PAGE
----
We were working on the front end of the Mk2 and noticed the shocks were completely ruined. You could easily push them in and out without and resistance. I had to put them back in temporarily, as I did not, at that point have replacements. After a lot of looking around and forum suggestions I ordered 4 Koni from Summit Racing here in the USA. Oddly, they only had one in stock and the other 3 would be drop shipped from Koni. After over two months of waiting, I cancelled the order and ordered 4 Woodhead shocks from Welsh Jaguar.
As things would go, Summit did not process my cancellation order and the three will be here in two days. They have sent me a prepaid return label and will issue a refund later. It’s always something. (Put that on my gravestone)!
Here’s two questions: I find it unusual that these shocks only lasted about seven years and less the 10,000 miles. I will check the brand when Angela replaces all four this weekend. She is the magical mechanic. I will add the brand name to this thread later.
Secondly, my US car mechanic noted that I should keep the shocks upright for several days and then pump them in and out several times before installation. His thoughts were that the vendor stores them flat and the oil would not be properly distributed into the pistons. Perhaps this is why my last set died on me? I know that refrigerators should never be laid flat, but have never heard of this procedure. Nevertheless, I do have them resting upright waiting for the weekend to put the car on the lift.
How much will these new shocks affect handling? We changed coil springs, upper and lower ball joints and the tie rod ends seem good still. Just those changes alone; albeit with the crap shocks made a huge difference. The tie rod ends wold be an easy fix later on. I am going to take the car to an “old school” alignment guy who understands more than just matching numbers on an alignment machine.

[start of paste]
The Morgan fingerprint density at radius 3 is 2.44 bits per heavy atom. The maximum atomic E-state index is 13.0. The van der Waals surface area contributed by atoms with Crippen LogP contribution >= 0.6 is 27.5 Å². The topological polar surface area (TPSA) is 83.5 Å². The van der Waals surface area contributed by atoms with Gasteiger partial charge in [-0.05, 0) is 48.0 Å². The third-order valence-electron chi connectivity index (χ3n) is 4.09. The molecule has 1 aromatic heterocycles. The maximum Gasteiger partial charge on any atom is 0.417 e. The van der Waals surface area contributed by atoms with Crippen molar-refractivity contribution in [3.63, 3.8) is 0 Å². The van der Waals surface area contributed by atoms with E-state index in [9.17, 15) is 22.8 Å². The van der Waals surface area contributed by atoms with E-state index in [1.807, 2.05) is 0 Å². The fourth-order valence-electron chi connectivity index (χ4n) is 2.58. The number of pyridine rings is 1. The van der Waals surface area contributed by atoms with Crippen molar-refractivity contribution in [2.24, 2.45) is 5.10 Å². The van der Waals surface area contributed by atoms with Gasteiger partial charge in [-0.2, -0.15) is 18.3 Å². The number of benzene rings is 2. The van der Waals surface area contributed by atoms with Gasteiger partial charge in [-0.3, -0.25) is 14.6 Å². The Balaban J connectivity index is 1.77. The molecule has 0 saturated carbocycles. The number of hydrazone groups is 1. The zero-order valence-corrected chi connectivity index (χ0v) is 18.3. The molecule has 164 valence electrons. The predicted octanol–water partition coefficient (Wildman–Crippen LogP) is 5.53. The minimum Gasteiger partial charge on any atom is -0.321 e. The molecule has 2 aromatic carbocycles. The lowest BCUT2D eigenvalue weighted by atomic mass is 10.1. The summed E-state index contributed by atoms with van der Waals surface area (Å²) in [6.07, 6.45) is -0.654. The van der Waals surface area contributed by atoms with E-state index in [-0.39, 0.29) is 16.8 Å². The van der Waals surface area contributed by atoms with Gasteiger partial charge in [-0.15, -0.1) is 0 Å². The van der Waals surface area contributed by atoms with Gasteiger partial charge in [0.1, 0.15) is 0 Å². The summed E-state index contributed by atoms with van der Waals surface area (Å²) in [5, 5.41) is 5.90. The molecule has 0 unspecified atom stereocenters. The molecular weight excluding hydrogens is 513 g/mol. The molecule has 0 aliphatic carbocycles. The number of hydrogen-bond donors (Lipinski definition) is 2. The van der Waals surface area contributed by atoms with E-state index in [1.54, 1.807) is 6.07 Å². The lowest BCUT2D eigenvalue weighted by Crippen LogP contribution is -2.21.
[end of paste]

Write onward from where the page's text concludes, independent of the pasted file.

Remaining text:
Any and all thoughts welcome.
Gerard in Loveland, Colorado
When I bought my Mk2 it had an essentially brand new set of Gaz adjustable shocks front and rear.
The car’s suspension was awful and I spent a lot of time and effort trying to improve it.
It finally transpired that the new shocks were shot. A new set of Konis transformed the car.
I have no experience with Woodhead; they seem to have been adopted by the Usuals to replace Boge.
What your mechanic says makes sense although I have never done this. Air bubbles would probably settle out fairly quickly once fitted.
I had the GAZ adjustable 18 position shocks and I hated the ride. It was harsh and very unlike I remember the car as a child. Perhaps they were more designed to racing. As soon as I pull these shocks. I will post a link to a video of how collapsed they are.
Welsh no longer sells BOGE so these are more than likely a similar replacement.
I had the opposite problem; inadequate damping even on the hardest setting.
I have never been a great fan of Konis. I think they are very expensive for what you get. I only bought them because at the time they were the only available option.
Woodhead is an old brand that has been resurrected. They are manufactured in Turkey. AFAIK they are not adjustable. I have not used them.
The Koni’s were $160 USD each from Summit racing in the USA with free shipping as the order was over $99.
The Woodheads per $160 PER PAIR plus $23 shipping. They were here in 3 days to Colorado.
I suppose I could keep both sets and go with what works best. That would entail extra money and labor I’m just not up for!
I went for the GAZ adjustable , and am very pleased with them , with the uprated spring’s and 215 tyres I can go around corners at great speed , and not ending up on the other side of the road
Have this bolted on the back , only because I see it on e-bay for £100
How many clicks from the bottom, did you set them to?
(You begin by turning the knob CCW to the bottom, then CW to xxx clicks)
I don’t have the GAZ anymore and if I recall correctly they were set to the softest setting.
Could you provide the part number and difficulty of installation and perhaps a different angle of the sway/stabilizer bar.
I added this to the GTO which might be very similar to your piece